as: 115 Cal.App.4th 585, 10 Cal.Rptr.3d 553)
of Appeal, Fourth District, Division 1, California.
re LILIANA S. et al., Persons Coming Under the Juvenile
Diego County Health And Human Services Agency, Plaintiff And Respondent,
S. Et Al., Defendants And Respondents,
Caliente Band Of Cahuilla Indians, Intervenor And Appellant.
Art Bunce, Escondido, and Kathryn Clenney for Intervenor and Appellant.
John J. Sansone, County Counsel, Susan Strom, Chief Deputy County
Counsel, and Katharine R. Bird, Deputy County Counsel, for Plaintiff
Suzanne F. Evans, San Diego, under appointment by Court of
Appeal, for Defendant
and Respondent Frank S.
Patti L. Dikes, under appointment by the Court of Appeal,
for Defendant and Respondent Angelina T.
Christopher Blake, under appointment by the Court of Appeal, for
Agua Caliente Band of Cahuilla Indians (the Tribe) appeals orders
at a Welfare and Institutions Code section 366.21 six-month review
hearing continuing Liliana S. and Juliana S. as dependent children
of the juvenile court and continuing their placement **554
in the home of their paternal grandmother, Sonia S. (the
paternal grandmother). The Tribe contends the mandatory order of preference
for placement of dependent children under the Indian Child Welfare
Act (ICWA) [FN1]
and California Rules of Court, rule 1439(k)(1)) [FN2]
is not subject to the good cause exception of rule
1439(k)(4) and the juvenile court lacked good cause to deviate
from the statutory order of preference. We affirm the orders.
Title 25 United States Code section 1901 et seq.
All rule references are to the California Rules of Court.
FACTUAL AND PROCEDURAL BACKGROUND
In October 2002, the San Diego County Health and Human
Services Agency (the Agency) petitioned under Welfare and Institutions Code
section 300, subdivision (g) on behalf of six-year-old Liliana and
one-year-old Juliana, alleging they had been left without provision for
support. The mother is an enrolled member of the Tribe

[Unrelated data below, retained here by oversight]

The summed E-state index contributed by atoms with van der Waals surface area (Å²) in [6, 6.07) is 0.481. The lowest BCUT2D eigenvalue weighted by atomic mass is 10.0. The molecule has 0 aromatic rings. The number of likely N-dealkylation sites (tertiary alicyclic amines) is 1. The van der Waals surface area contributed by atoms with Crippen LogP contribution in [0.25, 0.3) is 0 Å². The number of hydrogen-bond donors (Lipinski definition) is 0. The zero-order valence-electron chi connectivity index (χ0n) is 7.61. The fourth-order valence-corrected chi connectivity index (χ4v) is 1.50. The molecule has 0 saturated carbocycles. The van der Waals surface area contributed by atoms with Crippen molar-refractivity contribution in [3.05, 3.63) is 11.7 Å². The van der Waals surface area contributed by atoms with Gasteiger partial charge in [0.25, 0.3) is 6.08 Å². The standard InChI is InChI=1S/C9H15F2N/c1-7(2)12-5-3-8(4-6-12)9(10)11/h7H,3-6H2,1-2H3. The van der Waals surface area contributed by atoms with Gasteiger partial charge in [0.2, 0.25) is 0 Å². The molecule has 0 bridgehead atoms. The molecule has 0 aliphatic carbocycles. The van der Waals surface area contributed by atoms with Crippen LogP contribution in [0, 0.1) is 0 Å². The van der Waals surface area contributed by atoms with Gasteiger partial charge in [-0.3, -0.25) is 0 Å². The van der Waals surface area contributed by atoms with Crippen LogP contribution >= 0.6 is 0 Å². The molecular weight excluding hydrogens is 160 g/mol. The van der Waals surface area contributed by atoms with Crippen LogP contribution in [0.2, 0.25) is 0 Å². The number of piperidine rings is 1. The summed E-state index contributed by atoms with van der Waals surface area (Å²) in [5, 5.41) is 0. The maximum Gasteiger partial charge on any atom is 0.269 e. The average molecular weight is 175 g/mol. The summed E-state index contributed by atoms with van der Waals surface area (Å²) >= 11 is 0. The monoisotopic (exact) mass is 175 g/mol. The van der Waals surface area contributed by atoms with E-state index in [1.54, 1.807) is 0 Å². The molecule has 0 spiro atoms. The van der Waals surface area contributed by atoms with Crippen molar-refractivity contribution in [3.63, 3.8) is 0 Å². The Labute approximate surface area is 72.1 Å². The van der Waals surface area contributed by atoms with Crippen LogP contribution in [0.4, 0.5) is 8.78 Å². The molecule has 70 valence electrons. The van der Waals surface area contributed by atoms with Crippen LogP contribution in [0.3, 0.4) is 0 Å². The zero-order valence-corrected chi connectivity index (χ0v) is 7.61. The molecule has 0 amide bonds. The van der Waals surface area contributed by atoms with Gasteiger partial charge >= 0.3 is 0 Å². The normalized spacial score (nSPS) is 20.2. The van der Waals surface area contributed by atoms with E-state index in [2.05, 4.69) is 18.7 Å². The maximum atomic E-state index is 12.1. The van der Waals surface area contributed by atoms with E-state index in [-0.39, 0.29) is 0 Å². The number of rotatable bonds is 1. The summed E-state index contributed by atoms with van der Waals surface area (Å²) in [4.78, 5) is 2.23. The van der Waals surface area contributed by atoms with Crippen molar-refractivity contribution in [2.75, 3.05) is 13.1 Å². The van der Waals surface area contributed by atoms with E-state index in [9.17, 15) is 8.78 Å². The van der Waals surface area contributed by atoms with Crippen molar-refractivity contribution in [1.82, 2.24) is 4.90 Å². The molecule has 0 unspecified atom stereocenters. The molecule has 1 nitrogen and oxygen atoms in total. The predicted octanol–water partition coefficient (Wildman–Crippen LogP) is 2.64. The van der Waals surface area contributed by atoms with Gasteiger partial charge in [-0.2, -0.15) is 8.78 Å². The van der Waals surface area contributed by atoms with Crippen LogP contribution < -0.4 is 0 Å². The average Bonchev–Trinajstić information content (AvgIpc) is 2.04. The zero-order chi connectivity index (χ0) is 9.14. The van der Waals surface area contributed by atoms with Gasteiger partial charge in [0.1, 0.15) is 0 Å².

and the children are eligible for enrollment. The father is
not Indian. The Tribe's reservation is located in Riverside County.
The paternal grandmother is employed by the Tribe and she
lives in the Riverside area close to the reservation. The
parents and children have lived with her off and on
during the past five years and Liliana and the parents
wanted the children placed with her. The maternal great-grandmother, Beverly
D. (the maternal great-grandmother), is a member of the Tribe,
but does not live on the Tribe's reservation. She lives
instead on the Pala Indian Reservation in northern San Diego
The Tribe's Council resolved that the maternal great-grandmother's home was
the Tribe's preferred placement for the children. The Agency found
both homes acceptable and recommended placement in the paternal grandmother's
home because it is close to the Tribe's reservation and
to reunification services and because the parents and Liliana wanted
the placement there.
The Tribe passed resolution No. 60-02, resolving the first order
of preference for placement of the children is the maternal
At the jurisdictional hearing on December 3, 2002, the court
found the allegations of the petition true. In January 2003,
the Tribe filed a notice of intervention. On February 14,
2003, it filed an amended resolution (No. 60- 02A), resolving
that "extended family" meant only a child's Indian relatives and
not his or her non-Indian relatives. It reaffirmed that its
first preference for placement was with the maternal great-grandmother.
At the dispositional hearing in February 2003, after testimony by
an Indian expert, a representative of the Tribe, a counselor,
the social worker and family members, including the paternal grandmother,
the maternal great-grandmother and the mother, the court declared the
children dependent children, removed them from the parents' care and
ordered them placed with the paternal grandmother. It found both
the paternal grandmother and the maternal great-grandmother are part of
the children's extended family so it was not required to
find good cause to deviate from the Tribe's placement preference.
Nevertheless, it did find there was good cause not to
follow the Tribe's preference, most importantly Liliana's desire to live
with the paternal grandmother. It also considered the parents' wishes
and the proximity of the paternal grandmother's home to the
parents, allowing more frequent visitation.
On April 21, 2003, the Tribe petitioned for a writ
of mandate seeking
a change of placement. The petition was summarily denied in
case No. D042005.
For the six-month review hearing, the Agency reported the children
were doing well with the paternal grandmother and the parents
were visiting on a consistent basis. It recommended continuing services
and continuing the placement. At the six-month review hearing on
May 1, 2003, the Tribe requested the court reconsider its
placement decision and place the children with the maternal great-grandmother.
The court denied the request, noting there were no new
facts or circumstances to warrant a change of placement. The
court continued placement with the paternal grandmother and continued services.
The Tribe appealed. The father, joined by the mother and
the children, moved to dismiss on the ground the Tribe's